Self-Parenting: for the baby in all of us!

Self-Parenting; this topic has been coming up for me extensively in the last few years but seems to be on my horizon when I need it the most.  And apparently, right now, I need to really get back to treating myself like a baby.  In a good way…

We are all children; innocent and malleable, but strong and stubborn.  Can you close your eyes and see how you feel, deep down? Does the infant inside of you feel safe and secure and nurtured? Or is she tired or frightened or lonely?

Photo by V ictoria Lucia

Photo by Victoria Lucia

Reality check: no one can be there for us, like we can be there for ourselves.  I’ve learned this the hard way throughout my life as I’ve TRIED to rely on boyfriends and my family to supply needs that are nestled so deep within me, they can’t possibly be met by anyone other than me.  When I first learned about the concept of self-parenting, it was in the form of mothering.  It was 2014 and I was in the midst of a 9 month period of choosing not to be in contact with my mother.  It wasn’t a decision with forethought but rather the culmination of a life-time of little to no boundaries and a lack of awareness around why my mother triggered negative emotions in me.  As I discovered during this period of separation with her, even our own mothers didn’t parent us in every single way that we needed- from infancy to adulthood.  They just did the best that they could at that time. Once we “grow up”, it’s time for us to do the best WE CAN, for ourselves.  

There comes a point in life when it is time for us to take the reigns and lead ourselves to freedom and pure self-love.  I chose to take the reigns that summer, in 2014.  I learned how to treat myself like I was a baby- making sure that my basic needs were met, and then nurturing myself. For me, I did it by asking myself (constantly) what I needed.  I literally nurtured myself with everything that I was aware that I needed. I cut off friendships, jobs, and hobbies that I felt weren’t in my best interest as I went through a very reclusive and sensitive time.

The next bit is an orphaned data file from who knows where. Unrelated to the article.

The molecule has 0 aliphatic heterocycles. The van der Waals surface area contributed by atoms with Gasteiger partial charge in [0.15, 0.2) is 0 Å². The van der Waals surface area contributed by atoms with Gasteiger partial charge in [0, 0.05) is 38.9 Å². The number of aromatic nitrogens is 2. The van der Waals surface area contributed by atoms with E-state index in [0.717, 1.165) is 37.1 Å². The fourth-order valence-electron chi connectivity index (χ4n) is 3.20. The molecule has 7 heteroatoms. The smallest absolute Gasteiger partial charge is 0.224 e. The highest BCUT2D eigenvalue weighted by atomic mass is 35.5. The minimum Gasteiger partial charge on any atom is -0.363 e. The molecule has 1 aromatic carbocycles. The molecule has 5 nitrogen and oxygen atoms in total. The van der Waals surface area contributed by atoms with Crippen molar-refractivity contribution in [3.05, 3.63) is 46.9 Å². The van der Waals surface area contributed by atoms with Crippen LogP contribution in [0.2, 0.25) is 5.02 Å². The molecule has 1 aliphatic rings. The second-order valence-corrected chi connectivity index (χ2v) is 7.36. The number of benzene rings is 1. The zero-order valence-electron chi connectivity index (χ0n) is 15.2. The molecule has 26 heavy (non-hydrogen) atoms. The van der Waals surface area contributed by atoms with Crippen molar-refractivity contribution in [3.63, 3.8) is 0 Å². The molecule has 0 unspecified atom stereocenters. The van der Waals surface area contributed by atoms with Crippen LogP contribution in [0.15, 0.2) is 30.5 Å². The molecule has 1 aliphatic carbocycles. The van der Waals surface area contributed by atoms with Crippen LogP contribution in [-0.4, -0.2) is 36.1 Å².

There is no one right way to self-parent but for me, I needed a lot of alone time and self-care rituals.  It was that year, 2014, that I began setting intentions on the New Moon and releasing negativity on the Full Moon.  I started leading New Moon gatherings for women and thus- a year later- Lunar Nourishment was born.  I truly believe that if it weren’t for my extreme form of self-parenting, I wouldn’t have had the guts or gumption to release parts of my life that were no longer serving me in order to make room for new endeavors. 

My self-parenting looked like this:

  • Constant check-in's with how I felt emotionally and physically

  • Feeding myself the best and most nutritious foods

  • Slowing down + pretty much stopping my yoga practice and most physical exertions

  • Spending a lot of time in nature and in the sun

  • Quitting my job and working for myself

  • Living alone

  • Not drinking alcohol or being very social

  • Only doing things that felt like a HELL YES

  • Saying no to things that didn't feel good

But lately, there’s been a shift.  Self-parenting looked like those things that I listed above but now, I can feel my Soul asking me to “level up”.  I had a conversation with my sister, Marlena, about this the other day and she shared that sometimes what used to serve us, is no longer ENOUGH.  For the last few years I have needed rest and alone time and a very light workload mixed in with some time in nature and the sun.  Now, I feel a call to rest in a different way. To sit in silence when I want. To practice yoga and move my body more. To work smarter, not harder.  But most of all, to keep parenting myself.  

On this Scorpio Full Moon, I invite you to explore your inner child and your inner Mother. How you can you be both and treat yourself the best way possible.  On this Full Moon, embrace letting go of old ways of being that aren't truly nurturing for your Soul. 

Do you parent yourself? How do you give your body and your soul what it needs? What does your practice look like? Do you feel guilty about treating yourself like an infant?  Comment below and see who can learn from your story.